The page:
Cannabis: prioritise research over reclassification
The Drug Enforcement Administration made headlines last week for sticking to the status quo: the agency declined to change cannabis' classification under the Controlled Substances Act to a lower, less strictly regulated schedule.
Cannabis sits alongside heroin and LSD in the DEA's Schedule I category, reserved for the most dangerous substances. Schedule II drugs include narcotics such as methadone and oxycodone that are medically useful but have a high potential for harm. Advocates say the existing classification of cannabis makes little sense: they cite studies that show the drug can help patients to manage pain without any serious risk of abuse. The only problem? The Food and Drug Administration has done studies of its own and its experts do not agree.
There is one way to resolve the debate: more research. Until there is substantial evidence that cannabis does more to help than to hurt, the DEA is right not to reschedule the drug. The agency took a step in the right direction by allowing more places to grow cannabis for research on how the drug could treat chronic pain and diseases such as epilepsy. But even with the rule change, most scientists who want to learn more about cannabis' effects will find themselves hamstrung. Schedule I drugs are not supposed to have medical benefits, so the rules governing them do not easily allow for clinical trials. That means researchers and the DEA are stuck: the DEA cannot reclassify cannabis unless research proves its effectiveness, but scientists have a hard time doing research unless the DEA reclassifies cannabis.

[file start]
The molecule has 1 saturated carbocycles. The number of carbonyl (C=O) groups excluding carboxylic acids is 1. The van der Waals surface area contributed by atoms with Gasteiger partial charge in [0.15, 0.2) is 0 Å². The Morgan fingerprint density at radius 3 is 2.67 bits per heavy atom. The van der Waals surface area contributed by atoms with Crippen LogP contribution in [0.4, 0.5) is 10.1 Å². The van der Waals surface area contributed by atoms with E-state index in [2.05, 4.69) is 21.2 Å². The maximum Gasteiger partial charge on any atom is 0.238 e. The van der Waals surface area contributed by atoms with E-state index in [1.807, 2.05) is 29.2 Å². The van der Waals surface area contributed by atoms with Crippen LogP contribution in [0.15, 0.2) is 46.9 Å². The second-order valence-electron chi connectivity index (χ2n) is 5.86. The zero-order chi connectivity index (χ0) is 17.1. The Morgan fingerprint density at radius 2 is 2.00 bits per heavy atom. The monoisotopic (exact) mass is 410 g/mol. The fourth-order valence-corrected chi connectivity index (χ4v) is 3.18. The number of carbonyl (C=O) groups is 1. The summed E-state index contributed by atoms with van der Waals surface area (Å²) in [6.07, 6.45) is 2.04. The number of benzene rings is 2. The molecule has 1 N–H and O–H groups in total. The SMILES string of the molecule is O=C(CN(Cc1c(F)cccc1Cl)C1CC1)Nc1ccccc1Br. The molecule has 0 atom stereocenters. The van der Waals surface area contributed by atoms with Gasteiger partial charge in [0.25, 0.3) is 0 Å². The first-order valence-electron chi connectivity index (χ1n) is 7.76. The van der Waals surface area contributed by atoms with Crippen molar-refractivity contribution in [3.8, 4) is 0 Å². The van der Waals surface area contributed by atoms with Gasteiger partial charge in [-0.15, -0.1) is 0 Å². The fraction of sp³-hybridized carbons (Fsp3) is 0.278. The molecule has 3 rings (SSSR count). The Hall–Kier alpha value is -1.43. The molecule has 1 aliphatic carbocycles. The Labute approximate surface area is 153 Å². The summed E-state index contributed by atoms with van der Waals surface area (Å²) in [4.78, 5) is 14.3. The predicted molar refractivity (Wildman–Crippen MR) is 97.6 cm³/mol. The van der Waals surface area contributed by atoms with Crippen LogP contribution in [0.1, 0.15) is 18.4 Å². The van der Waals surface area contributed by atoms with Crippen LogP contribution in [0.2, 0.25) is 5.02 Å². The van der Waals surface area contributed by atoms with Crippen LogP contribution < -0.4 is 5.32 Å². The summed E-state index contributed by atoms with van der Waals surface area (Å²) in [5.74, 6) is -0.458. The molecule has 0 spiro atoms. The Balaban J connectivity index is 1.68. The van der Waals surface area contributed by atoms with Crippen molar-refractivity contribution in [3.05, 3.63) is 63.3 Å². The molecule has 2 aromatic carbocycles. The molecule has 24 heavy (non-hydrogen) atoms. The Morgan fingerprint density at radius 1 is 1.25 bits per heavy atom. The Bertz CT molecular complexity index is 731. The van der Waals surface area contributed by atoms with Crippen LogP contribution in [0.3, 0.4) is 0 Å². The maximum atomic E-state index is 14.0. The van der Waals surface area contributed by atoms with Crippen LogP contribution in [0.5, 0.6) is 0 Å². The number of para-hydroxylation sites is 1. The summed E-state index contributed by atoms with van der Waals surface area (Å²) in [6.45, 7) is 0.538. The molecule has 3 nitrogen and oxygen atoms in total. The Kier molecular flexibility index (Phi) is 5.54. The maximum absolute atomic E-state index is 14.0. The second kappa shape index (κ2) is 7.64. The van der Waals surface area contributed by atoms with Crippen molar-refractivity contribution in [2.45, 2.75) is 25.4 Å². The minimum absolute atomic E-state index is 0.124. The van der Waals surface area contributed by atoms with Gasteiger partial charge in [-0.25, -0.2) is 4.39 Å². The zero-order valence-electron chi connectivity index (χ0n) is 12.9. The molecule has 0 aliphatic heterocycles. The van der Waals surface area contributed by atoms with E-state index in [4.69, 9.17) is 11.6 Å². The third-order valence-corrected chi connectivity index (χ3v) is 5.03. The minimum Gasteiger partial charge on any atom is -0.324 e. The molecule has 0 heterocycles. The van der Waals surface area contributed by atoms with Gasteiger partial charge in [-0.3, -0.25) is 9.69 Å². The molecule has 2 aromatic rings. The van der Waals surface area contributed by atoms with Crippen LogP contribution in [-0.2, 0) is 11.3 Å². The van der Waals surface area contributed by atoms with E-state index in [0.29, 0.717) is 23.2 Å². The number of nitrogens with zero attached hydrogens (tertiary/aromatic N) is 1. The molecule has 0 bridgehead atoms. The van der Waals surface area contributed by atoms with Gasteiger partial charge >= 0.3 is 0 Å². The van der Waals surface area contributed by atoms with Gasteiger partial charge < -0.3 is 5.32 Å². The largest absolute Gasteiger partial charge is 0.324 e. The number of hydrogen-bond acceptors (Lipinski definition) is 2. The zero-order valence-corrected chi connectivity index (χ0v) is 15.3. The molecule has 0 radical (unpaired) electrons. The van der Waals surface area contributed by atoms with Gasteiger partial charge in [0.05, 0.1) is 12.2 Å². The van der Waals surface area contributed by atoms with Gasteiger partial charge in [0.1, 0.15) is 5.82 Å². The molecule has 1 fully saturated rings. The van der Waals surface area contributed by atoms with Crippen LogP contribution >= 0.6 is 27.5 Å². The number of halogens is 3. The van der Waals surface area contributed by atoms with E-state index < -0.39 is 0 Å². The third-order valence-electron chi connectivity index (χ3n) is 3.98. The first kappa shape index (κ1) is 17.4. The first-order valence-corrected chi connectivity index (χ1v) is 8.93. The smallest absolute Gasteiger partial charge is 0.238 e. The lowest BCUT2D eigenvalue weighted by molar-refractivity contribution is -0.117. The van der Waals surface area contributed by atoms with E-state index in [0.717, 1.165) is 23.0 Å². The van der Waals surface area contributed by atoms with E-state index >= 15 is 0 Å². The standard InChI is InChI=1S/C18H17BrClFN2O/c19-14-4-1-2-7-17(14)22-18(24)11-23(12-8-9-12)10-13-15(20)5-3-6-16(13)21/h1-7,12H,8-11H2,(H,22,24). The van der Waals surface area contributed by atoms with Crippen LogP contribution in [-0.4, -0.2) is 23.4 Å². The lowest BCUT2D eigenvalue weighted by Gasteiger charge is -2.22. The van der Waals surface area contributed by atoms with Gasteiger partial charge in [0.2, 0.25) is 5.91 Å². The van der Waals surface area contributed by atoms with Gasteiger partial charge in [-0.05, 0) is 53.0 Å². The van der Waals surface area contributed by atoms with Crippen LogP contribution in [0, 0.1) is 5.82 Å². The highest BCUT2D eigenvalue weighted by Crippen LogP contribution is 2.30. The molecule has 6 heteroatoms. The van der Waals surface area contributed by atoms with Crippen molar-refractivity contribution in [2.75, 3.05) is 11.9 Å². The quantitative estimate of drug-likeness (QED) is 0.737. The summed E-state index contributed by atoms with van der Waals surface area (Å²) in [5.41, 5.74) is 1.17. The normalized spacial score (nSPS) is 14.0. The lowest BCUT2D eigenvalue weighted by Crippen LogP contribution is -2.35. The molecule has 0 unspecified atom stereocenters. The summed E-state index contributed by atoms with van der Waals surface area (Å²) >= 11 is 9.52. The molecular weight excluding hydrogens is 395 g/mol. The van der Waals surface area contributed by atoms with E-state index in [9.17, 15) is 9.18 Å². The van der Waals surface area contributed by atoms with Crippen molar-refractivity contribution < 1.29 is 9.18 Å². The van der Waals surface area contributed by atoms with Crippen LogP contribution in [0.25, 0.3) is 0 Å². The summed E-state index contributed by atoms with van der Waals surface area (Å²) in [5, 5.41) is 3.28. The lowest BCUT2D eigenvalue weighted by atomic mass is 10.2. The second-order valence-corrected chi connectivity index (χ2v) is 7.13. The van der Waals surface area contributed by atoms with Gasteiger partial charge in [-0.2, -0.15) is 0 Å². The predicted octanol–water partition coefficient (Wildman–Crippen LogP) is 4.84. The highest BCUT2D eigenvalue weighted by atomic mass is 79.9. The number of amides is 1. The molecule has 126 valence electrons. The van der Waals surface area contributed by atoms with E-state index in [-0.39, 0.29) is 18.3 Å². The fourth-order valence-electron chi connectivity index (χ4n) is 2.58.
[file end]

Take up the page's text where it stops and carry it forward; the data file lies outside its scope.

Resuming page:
There may be a way. In the House, representatives Andy Harris, the Republic from Maryland, and Earl Blumenauer, the Democrat from Oregon, recently introduced a Bill that would carve out a special space in the country's drug code for cannabis. The law would make it easier for cannabis to be produced for research purposes, and researchers would have to jump through fewer hoops to get approval for their studies.
There is a reason why Harris, a longtime cannabis sceptic, and Blumenauer, one of the drug's more ardent advocates, have teamed up on the Bill: it is a smart idea. The country is clamouring for change on cannabis. But change should be based on evidence, and scientists cannot provide evidence until they are given the tools to do their job.